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International Journal of Environment Science and Technology
Center for Environment and Energy Research and Studies (CEERS)
ISSN: 1735-1472
EISSN: 1735-2630
Vol. 9, No. 2, 2012, pp. 219-226
Bioline Code: st12023
Full paper language: English
Document type: Research Article
Document available free of charge

International Journal of Environment Science and Technology, Vol. 9, No. 2, 2012, pp. 219-226

 en Mathematical models to predict soil heavy metal toxicity in the 2012 Olympic site
Radiar, A.R.B & Purchase, D.

Abstract

Heavy metal concentrations in samples collected from the London 2012 Olympic Village were determined using a three-step sequential extraction and a rapid extraction method. Metal toxicity was measured by employing the Microtox® solid phase analysis. Both extraction methods produced comparable results (p = 0.996), but the rapid method produced higher readings. A number of heavy metals were detected using the two extraction methods, including aluminum, arsenic, cadmium, chromium, copper, iron, nickel, lead and zinc; beryllium, molybdenum, niobium and titanium were also found in low concentration ranging between 0.16 and 27.10 mg/kg in the total acid digestion. The total metal levels in all the soil samples were within the UK Soil Guideline Value (SGV) except for lead which ranged between 62.9 and 776.2 mg/kg. The 30 min EC50 of different soil fractions was 2–5.8 g/L. In the absence of any of heavy metals in the SGV, the Dutch Guideline values were referred. Mathematical models for a number of metals were generated based on the changes in EC50 values between each (F1, F2 and F3) soil fractions and the initial toxicity in the non-fractionated samples. The resulting models produced good R2 values (>96%) for predicting the change in toxicity of lead, cadmium, zinc and copper by measuring their changes in concentrations. These models could substantially reduce the time requires to determine the toxicity in the samples; they would be a useful tool in the clean up process where monitoring of metal toxicity is required.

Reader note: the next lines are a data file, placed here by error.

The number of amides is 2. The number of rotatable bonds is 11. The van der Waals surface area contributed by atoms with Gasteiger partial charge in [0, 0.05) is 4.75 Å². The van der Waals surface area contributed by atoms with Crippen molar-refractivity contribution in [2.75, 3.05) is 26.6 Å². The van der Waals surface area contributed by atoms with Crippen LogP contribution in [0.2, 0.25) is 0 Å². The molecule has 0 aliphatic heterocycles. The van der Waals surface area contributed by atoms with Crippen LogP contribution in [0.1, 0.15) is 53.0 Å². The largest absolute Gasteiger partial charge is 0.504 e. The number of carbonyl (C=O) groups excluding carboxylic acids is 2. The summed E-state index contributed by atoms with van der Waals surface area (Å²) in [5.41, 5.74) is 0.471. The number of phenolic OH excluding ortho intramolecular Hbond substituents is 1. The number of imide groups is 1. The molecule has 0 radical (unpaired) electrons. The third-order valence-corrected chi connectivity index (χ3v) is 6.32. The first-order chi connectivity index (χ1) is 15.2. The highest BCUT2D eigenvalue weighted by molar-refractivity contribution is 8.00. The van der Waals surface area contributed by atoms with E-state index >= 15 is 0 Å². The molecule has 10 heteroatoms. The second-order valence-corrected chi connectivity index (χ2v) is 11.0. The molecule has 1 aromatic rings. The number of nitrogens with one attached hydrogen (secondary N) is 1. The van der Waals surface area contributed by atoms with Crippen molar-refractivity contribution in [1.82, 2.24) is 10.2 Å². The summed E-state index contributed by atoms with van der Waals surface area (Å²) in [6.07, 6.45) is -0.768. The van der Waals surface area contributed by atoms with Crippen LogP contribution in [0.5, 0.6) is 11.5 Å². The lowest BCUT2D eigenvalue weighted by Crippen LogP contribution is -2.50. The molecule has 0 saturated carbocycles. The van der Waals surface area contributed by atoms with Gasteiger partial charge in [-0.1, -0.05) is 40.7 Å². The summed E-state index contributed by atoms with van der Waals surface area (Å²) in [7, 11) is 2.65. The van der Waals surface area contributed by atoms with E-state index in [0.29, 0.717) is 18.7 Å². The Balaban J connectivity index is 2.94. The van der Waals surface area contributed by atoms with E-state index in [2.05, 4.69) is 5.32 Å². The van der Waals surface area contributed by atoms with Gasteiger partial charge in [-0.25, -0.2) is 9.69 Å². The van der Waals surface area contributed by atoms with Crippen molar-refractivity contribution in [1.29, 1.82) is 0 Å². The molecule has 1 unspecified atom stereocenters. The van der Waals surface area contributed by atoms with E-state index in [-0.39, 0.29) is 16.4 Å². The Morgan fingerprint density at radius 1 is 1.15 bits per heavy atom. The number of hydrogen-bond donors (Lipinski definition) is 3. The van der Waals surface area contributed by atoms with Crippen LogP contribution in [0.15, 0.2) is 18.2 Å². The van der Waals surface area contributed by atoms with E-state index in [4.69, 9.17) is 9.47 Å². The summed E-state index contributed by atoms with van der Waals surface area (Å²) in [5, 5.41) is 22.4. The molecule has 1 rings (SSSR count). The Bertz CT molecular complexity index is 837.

Keywords
Heavy metals; Microtox; Rapid extraction; Toxicity prediction

 
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